• United States
News Editor

Could we stone them instead?

Jul 19, 20044 mins
Access ControlNetworking

President Bush last week signed into law the Identity Theft Penalty Enhancement Act, meaning that those who pilfer personal information such as credit card and Social Security numbers now face the prospect of up to five additional years in the slammer.

Here’s hoping that every minute of that extra time is as miserable as it is well deserved. Identity theft not only costs U.S. businesses and consumers tens of billions of dollars annually, but the unabated escalation of such crime also threatens to grievously undermine public confidence in conducting commerce online. Merchants are panicked, as well they should be, and a variety of industry alliances have coalesced around the common goal of stemming the tide, as well they should.

Perhaps worst of all, identity theft keeps creeping into my life.

My ATM/credit card was canceled a while back because BJ’s Wholesale Club let a crook make off with a batch of numbers, something I learned of only after the card was rejected at the grocery checkout counter. Fortunately, the checkout embarrassment and a few days of nervous uncertainty were the extent of my victimization. Identity theft victims typically spend between 30 and 60 hours working to undo the damage, according to one study.

Today, I received an “eBay account error” notice from a party pretending to be the online auction outfit that couldn’t possibly have been a more obvious phishing foray: I don’t have an eBay account. I’ve gotten a handful of similar entreaties as of late about my non-existent accounts with PayPal and various banks.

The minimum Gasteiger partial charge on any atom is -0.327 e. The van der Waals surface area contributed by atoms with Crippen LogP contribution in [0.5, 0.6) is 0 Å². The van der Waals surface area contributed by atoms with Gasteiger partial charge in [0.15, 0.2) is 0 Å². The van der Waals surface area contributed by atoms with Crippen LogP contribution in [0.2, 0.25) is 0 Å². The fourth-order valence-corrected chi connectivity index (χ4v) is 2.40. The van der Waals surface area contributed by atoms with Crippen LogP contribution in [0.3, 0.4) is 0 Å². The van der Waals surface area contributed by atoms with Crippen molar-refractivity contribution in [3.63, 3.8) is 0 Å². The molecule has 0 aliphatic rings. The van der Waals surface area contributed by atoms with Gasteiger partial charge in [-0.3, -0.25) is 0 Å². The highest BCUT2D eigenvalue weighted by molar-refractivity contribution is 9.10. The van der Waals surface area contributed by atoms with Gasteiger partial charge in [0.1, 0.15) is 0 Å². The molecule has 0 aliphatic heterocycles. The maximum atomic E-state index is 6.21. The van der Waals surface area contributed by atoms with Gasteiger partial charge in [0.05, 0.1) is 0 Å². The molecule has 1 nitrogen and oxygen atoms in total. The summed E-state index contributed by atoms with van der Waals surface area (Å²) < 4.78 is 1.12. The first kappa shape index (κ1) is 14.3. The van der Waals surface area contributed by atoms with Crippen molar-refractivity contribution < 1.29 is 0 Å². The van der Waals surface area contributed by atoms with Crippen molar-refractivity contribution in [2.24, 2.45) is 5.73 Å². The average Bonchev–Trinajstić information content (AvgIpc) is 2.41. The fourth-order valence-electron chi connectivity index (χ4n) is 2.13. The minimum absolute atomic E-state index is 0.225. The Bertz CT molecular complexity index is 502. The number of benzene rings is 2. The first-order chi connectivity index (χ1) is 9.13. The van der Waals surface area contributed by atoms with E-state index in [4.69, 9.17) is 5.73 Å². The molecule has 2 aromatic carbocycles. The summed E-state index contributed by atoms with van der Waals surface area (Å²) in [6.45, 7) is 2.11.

A savvy friend who works right here at “The Leader in Network Knowledge” tells me he almost got hooked by a phisher shortly after using PayPal to buy something on eBay. The real transaction had lowered his defenses, a natural enough reaction on anyone’s part.

They’re targeting my family, too. We have had an MSN account since the beginning of time but no longer need it now that our cable company has come across with broadband (something Verizon still hasn’t done in my neighborhood five years after telling us DSL would be available within six months). Anyway, Mrs. Buzz opened an e-mail ostensibly from MSN customer service, which said they needed our credit card number confirmed. She presumed I had already attempted to cancel the account and that the request for our number was a legitimate part of that process. I had done no such thing. Fortunately, she showed me a printout of the e-mail before acting on its request to fax them the information.

So I’m ready to see a bunch of these creeps do serious time in the can.

However, wanting to see such criminals punished isn’t the same thing as believing that the harsher sentences spelled out in this new law will do much to reduce identity theft. I don’t believe any such thing.

Politicians are extraordinarily focused when it comes to “getting tough” with criminals, especially in an election year. On the other hand, they aren’t so great about measuring the success of these get-tough initiatives. Jail cells cost taxpayers plenty, and despite nonstop prison building they remain in short supply compared with the number of individuals who might reasonably belong in one – including, these days, that other blight on the ‘Net – hard-core spammers. When identity thieves get five extra years, some other deserving criminal – maybe even a violent one – isn’t doing that time.

This might be all well and good if the public gets an extra measure of protection against identity theft in the bargain; not so well and good if all we get is the satisfaction at seeing bad actors behind bars.

Note to identity thieves: Mine really isn’t worth stealing. Note to readers: The address is